On 13 November 2012, Congressman Ron Paul put a tribute to Szasz in the Congressional Record: “No doubt Dr. Szasz could have enjoyed a successful career had he moderated his views or kept quiet instead of presenting a principled challenge to the psychiatric-government complex. But Dr. Szasz was one of those rare individuals who could not be silent when liberty was threatened.”[17]

Prof. Szasz’s legacy lives on through his written works and through CCHR that is dedicated to achieving his ideals. On the Anniversary of 9/11, continued terrorism and the devastating effects of natural disasters, CCHR points to Prof. Szasz who believed help from “family members, friends, clergymen,” among many other options could be legitimately solicited by or on behalf of those experiencing problems in living.[18] Legitimate help—not coercion and harm—should be sought and given. As a guideline, this is best summed up in this quote from Dr. Szasz: “I am probably the only psychiatrist in the world whose hands are clean. I have never committed anyone. I have never given electric shock. I have never, ever, given drugs to a mental patient.” It is a legacy that the mental health system today sorely needs.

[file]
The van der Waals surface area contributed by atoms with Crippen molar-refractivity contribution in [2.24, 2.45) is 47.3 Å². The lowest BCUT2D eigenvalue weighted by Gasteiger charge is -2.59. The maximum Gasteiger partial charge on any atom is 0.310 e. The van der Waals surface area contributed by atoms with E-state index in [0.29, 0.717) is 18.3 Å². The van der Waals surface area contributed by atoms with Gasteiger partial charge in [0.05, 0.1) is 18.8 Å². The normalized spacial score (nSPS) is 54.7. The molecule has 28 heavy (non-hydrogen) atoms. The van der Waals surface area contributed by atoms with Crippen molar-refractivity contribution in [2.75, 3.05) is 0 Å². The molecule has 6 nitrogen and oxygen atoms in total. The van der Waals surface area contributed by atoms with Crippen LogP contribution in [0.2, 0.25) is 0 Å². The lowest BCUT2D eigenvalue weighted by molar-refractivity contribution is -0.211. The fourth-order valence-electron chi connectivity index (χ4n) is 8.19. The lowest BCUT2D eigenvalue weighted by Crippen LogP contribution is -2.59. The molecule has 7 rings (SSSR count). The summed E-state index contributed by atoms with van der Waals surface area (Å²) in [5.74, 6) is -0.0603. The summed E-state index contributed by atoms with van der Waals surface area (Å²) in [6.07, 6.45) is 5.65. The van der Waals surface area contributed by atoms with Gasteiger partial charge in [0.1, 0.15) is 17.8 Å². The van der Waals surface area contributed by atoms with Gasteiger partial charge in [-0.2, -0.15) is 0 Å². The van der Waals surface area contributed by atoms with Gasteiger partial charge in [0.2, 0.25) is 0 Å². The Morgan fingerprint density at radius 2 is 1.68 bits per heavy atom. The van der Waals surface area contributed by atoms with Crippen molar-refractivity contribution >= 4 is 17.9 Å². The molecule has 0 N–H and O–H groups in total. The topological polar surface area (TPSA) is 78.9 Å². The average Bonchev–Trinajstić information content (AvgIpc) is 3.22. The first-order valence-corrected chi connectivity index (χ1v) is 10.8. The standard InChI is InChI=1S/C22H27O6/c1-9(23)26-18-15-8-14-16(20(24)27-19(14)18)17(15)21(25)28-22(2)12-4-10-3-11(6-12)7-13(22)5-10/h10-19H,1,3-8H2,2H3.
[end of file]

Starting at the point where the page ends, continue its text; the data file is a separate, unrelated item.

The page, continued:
CCHR is a mental health industry watchdog organization that works for patient protections and encourages the public to take action against mental health coercion and abuse. In the course of its 48 years, it has helped get more than 180 laws enacted, restricting involuntary commitment laws, implemented legal rights and obtained informed consent laws. As a nonprofit, CCHR relies on memberships and donations to carry out its mission and actions to curb psychotropic drug use in foster care. Click here to Support the Cause.

Contact: Amber Rauscher, or (323) 467-4242.




[3] “Dr. Thomas Szasz, Psychiatrist Who Led Movement Against His Field, Dies at 92,” The New York Times, 11 Sept. 2012,


[5] Ibid.







[12] Thomas Insel, “Transforming Diagnosis,” NIMH Website, 20 Apr.  2013,

[13] Michael Dhar, “Psychiatry’s Contested Bible: How the New DSM Treats Addiction,” Pacific Standard Magazine, 2 May 2013,

[14] “International DSM-5 Response Committee Statement of Concerns over the DSM-5,”

[15] “Does your child really have a behaviour disorder? A shocking book by a leading therapist reveals how millions of us – including children – are wrongly labeled with psychiatric problems,” Daily Mail, 6 May 2013.

[16] Anthony Stadlen, “Thomas Szasz obituary: Psychiatrist who fought coercion and denied the existence of mental illness,” The Guardian, 4 Oct. 2012,



Source : Citizens Commission on Human Rights International